Picture of Add an External Trigger Port to your Camera Flash
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Hey folks,

So, for people who are seasoned in photography, you'll probably know that when using Speedlite flashes on consumer-grade cameras, the camera can only synchronize the flash up to a speed around 1/160th of a second.  This is a problem if you want to do high speed photography, using an external controller and sensory input (such as a microphone or light sensor) so the solution is to add external flash control, to allow the controller to trigger the flash itself, instead of using the camera.  This mod also allows you to connect your flash off-camera, using a modified hot shoe connector.  It also doesn't compromise the on-camera functionality of the flash.

The modification is quite simple, requiring only a few tools and parts.

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Step 1: Tools and Materials

Picture of Tools and Materials

  • Manual or TTL flash
  • 3.5mm mono or stereo jack
  • 4" lengths of 24AWG wire
  • 1/16" heatshrink
  • Drill
  • 3/32" and 17/64" drill bits (1/4" may work too)
  • Screwdriver
  • Hot glue gun
  • Soldering Iron
  • Solder

Step 2: Disassemble Flash

Picture of Disassemble Flash
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For this modification, I used a Yongnuo YN460ii flash, which are about $55 on eBay.  They are full manual, so we don't have to worry about complications from TTL flashes.  To disassemble a YN460ii flash, start by removing the four screws that hold the hot shoe connector onto the base of the flash.  Once it is free, you will need to use a knife to cut through the stickers in the battery compartment that show battery orientation.  Now the two halves of the flash can separate.

Identify a location inside the flash that will allow enough free space for the jack to go in.  Its a good idea to leave a good safe amount of extra room near the jack so it won't collide with anything inside the flash.

Step 3: Drill the Hole

Picture of Drill the Hole
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Once you've figured out where to put the jack, mark the approximate location on the outside of the flash.  Use the small 3/32" drill bit to drill a small pilot hole into the side, and then test the positioning before drilling the full size hole.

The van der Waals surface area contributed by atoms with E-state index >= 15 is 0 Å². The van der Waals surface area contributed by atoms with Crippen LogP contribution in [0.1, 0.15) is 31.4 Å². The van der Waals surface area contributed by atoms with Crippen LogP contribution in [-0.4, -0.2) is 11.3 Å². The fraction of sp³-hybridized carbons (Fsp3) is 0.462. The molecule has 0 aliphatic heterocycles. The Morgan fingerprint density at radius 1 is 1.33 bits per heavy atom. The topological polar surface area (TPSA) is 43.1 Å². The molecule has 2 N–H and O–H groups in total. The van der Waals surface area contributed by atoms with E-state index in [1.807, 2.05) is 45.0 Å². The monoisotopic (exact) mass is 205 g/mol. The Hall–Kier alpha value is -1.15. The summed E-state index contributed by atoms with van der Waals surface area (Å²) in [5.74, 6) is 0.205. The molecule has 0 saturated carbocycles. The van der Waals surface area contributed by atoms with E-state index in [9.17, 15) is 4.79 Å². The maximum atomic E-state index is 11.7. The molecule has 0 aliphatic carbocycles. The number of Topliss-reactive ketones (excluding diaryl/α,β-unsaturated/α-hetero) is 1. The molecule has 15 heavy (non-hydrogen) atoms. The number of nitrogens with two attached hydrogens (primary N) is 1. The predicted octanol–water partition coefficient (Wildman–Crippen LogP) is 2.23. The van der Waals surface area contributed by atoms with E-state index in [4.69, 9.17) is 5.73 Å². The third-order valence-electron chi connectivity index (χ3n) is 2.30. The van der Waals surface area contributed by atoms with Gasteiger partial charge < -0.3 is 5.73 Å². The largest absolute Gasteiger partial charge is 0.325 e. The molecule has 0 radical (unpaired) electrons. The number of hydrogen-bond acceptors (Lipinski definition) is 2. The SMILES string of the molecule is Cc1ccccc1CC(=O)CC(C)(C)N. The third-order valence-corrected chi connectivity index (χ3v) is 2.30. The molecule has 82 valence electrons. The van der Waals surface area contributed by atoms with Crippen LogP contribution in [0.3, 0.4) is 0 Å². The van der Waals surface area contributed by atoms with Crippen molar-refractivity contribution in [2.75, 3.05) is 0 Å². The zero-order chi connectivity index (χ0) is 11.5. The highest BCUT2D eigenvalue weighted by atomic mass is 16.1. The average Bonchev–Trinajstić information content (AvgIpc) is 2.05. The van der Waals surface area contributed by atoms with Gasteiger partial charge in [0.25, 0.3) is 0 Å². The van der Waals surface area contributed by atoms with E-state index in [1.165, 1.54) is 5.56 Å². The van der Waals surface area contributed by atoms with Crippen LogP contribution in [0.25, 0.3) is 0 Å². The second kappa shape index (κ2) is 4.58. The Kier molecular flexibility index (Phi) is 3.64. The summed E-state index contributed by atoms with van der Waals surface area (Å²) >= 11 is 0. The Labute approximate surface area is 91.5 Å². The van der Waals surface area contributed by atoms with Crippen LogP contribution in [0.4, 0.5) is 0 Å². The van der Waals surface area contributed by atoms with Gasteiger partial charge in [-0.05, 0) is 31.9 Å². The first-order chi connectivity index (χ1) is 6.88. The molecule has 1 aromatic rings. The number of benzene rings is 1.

Same thing but with your smart phone


patdoherty4 years ago
that weird i did the same exact thing with almost the same flash, i had no idea there was an instructable for it though and i also used mine for high speed photography although i used an arduino to control mine
gavinzac4 years ago
Just so I get this - this will result in a flash that can be fired via the 3.5mm jack E.g. by one of the "EbayWizard" cheapo radio transmitter/receivers?

And still let it then be popped back onto the camera hotshoe if needed?

I get the feeling you intend it to be used for other projects, e.g. sensitive-triggered-in-the-dark high speed flash photograph, but it would also be useful for me to carry around a few less adapters for flash-to-radio.
mattthegamer463 (author)  gavinzac4 years ago
If the "ebaywizard" triggers use a 3.5mm connection, then definitely it can work. Obviously you can use any 2+ conductor connection, as long as you know how to wire it up for your specific application. I wired mine for the Camera Axe trigger ports, which use opto-isolators to short the pins of the pins.

This project does not diminish the functionality of the hotshoe, or normal flash operation. I don't recommend having the port plugged in when it is in your hotshoe though, I've never tested that and it could cause an issue.

Hope that helps. You can definitely eliminate all the hotshoe adapters you would normally need for radio flash operations.
colin3534 years ago
Once you get the camera axe going, post some high speed explosion shots!